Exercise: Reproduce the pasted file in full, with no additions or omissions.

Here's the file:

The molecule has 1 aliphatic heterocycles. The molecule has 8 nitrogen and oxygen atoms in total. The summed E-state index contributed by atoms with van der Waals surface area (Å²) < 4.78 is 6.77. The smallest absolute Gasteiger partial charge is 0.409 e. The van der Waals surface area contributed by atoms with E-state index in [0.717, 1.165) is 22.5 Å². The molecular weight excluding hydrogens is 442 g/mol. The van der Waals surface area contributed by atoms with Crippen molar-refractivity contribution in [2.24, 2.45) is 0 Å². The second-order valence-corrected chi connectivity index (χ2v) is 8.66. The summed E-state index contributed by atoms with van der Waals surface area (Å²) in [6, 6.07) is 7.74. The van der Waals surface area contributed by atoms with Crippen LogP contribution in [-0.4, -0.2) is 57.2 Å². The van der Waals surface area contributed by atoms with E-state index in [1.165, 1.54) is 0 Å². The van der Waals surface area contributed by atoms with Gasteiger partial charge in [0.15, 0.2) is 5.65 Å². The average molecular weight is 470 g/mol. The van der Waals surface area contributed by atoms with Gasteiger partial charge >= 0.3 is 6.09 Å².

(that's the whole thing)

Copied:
The molecule has 1 aliphatic heterocycles. The molecule has 8 nitrogen and oxygen atoms in total. The summed E-state index contributed by atoms with van der Waals surface area (Å²) < 4.78 is 6.77. The smallest absolute Gasteiger partial charge is 0.409 e. The van der Waals surface area contributed by atoms with E-state index in [0.717, 1.165) is 22.5 Å². The molecular weight excluding hydrogens is 442 g/mol. The van der Waals surface area contributed by atoms with Crippen molar-refractivity contribution in [2.24, 2.45) is 0 Å². The second-order valence-corrected chi connectivity index (χ2v) is 8.66. The summed E-state index contributed by atoms with van der Waals surface area (Å²) in [6, 6.07) is 7.74. The van der Waals surface area contributed by atoms with Crippen LogP contribution in [-0.4, -0.2) is 57.2 Å². The van der Waals surface area contributed by atoms with E-state index in [1.165, 1.54) is 0 Å². The van der Waals surface area contributed by atoms with Gasteiger partial charge in [0.15, 0.2) is 5.65 Å². The average molecular weight is 470 g/mol. The van der Waals surface area contributed by atoms with Gasteiger partial charge >= 0.3 is 6.09 Å².